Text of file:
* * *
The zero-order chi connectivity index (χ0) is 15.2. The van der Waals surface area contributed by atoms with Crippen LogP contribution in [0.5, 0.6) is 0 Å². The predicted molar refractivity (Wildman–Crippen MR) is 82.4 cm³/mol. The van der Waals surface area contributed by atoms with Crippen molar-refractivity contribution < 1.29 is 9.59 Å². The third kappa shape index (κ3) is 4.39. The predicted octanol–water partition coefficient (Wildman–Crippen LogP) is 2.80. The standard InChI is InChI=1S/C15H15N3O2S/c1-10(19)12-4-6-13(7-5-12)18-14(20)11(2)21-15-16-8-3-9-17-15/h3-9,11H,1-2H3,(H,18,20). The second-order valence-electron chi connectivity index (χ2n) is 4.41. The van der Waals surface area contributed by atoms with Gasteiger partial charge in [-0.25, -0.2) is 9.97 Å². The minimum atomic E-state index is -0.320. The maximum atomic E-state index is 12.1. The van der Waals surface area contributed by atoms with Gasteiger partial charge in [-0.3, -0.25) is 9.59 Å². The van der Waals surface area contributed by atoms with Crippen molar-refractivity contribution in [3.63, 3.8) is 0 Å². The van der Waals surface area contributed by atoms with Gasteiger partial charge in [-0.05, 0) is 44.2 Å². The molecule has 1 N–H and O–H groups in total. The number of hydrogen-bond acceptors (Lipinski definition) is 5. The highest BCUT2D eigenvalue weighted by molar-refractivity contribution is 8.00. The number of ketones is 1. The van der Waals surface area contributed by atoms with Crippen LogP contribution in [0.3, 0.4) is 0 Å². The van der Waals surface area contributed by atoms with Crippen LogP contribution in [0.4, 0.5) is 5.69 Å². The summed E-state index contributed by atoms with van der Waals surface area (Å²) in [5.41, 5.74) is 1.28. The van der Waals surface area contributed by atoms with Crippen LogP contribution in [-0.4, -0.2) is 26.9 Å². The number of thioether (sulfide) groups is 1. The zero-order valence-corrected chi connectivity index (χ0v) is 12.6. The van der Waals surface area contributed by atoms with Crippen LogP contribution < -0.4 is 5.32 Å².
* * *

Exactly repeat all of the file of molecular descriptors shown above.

The zero-order chi connectivity index (χ0) is 15.2. The van der Waals surface area contributed by atoms with Crippen LogP contribution in [0.5, 0.6) is 0 Å². The predicted molar refractivity (Wildman–Crippen MR) is 82.4 cm³/mol. The van der Waals surface area contributed by atoms with Crippen molar-refractivity contribution < 1.29 is 9.59 Å². The third kappa shape index (κ3) is 4.39. The predicted octanol–water partition coefficient (Wildman–Crippen LogP) is 2.80. The standard InChI is InChI=1S/C15H15N3O2S/c1-10(19)12-4-6-13(7-5-12)18-14(20)11(2)21-15-16-8-3-9-17-15/h3-9,11H,1-2H3,(H,18,20). The second-order valence-electron chi connectivity index (χ2n) is 4.41. The van der Waals surface area contributed by atoms with Gasteiger partial charge in [-0.25, -0.2) is 9.97 Å². The minimum atomic E-state index is -0.320. The maximum atomic E-state index is 12.1. The van der Waals surface area contributed by atoms with Gasteiger partial charge in [-0.3, -0.25) is 9.59 Å². The van der Waals surface area contributed by atoms with Crippen molar-refractivity contribution in [3.63, 3.8) is 0 Å². The van der Waals surface area contributed by atoms with Gasteiger partial charge in [-0.05, 0) is 44.2 Å². The molecule has 1 N–H and O–H groups in total. The number of hydrogen-bond acceptors (Lipinski definition) is 5. The highest BCUT2D eigenvalue weighted by molar-refractivity contribution is 8.00. The number of ketones is 1. The van der Waals surface area contributed by atoms with Crippen LogP contribution in [0.3, 0.4) is 0 Å². The van der Waals surface area contributed by atoms with Crippen LogP contribution in [0.4, 0.5) is 5.69 Å². The summed E-state index contributed by atoms with van der Waals surface area (Å²) in [5.41, 5.74) is 1.28. The van der Waals surface area contributed by atoms with Crippen LogP contribution in [-0.4, -0.2) is 26.9 Å². The number of thioether (sulfide) groups is 1. The zero-order valence-corrected chi connectivity index (χ0v) is 12.6. The van der Waals surface area contributed by atoms with Crippen LogP contribution < -0.4 is 5.32 Å².